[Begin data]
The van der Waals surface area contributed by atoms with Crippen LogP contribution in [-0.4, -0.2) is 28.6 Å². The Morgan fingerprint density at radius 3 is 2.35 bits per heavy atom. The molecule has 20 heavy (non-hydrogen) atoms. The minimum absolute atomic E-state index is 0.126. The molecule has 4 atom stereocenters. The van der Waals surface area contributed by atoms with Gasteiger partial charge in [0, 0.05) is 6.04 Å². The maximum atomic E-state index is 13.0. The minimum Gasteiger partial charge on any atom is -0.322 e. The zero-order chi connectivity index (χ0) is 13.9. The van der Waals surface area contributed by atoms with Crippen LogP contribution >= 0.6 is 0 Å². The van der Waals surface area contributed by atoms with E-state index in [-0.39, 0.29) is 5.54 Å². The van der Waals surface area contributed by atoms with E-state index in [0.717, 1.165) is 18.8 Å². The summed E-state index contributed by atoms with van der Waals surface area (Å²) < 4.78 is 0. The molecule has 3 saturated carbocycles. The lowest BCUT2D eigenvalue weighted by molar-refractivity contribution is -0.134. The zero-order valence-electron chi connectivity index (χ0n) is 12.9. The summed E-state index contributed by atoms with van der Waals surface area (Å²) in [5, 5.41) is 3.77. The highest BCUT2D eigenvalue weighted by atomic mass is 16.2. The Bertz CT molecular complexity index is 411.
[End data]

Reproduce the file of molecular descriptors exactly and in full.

The van der Waals surface area contributed by atoms with Crippen LogP contribution in [-0.4, -0.2) is 28.6 Å². The Morgan fingerprint density at radius 3 is 2.35 bits per heavy atom. The molecule has 20 heavy (non-hydrogen) atoms. The minimum absolute atomic E-state index is 0.126. The molecule has 4 atom stereocenters. The van der Waals surface area contributed by atoms with Gasteiger partial charge in [0, 0.05) is 6.04 Å². The maximum atomic E-state index is 13.0. The minimum Gasteiger partial charge on any atom is -0.322 e. The zero-order chi connectivity index (χ0) is 13.9. The van der Waals surface area contributed by atoms with Crippen LogP contribution >= 0.6 is 0 Å². The van der Waals surface area contributed by atoms with E-state index in [-0.39, 0.29) is 5.54 Å². The van der Waals surface area contributed by atoms with E-state index in [0.717, 1.165) is 18.8 Å². The summed E-state index contributed by atoms with van der Waals surface area (Å²) < 4.78 is 0. The molecule has 3 saturated carbocycles. The lowest BCUT2D eigenvalue weighted by molar-refractivity contribution is -0.134. The zero-order valence-electron chi connectivity index (χ0n) is 12.9. The summed E-state index contributed by atoms with van der Waals surface area (Å²) in [5, 5.41) is 3.77. The highest BCUT2D eigenvalue weighted by atomic mass is 16.2. The Bertz CT molecular complexity index is 411.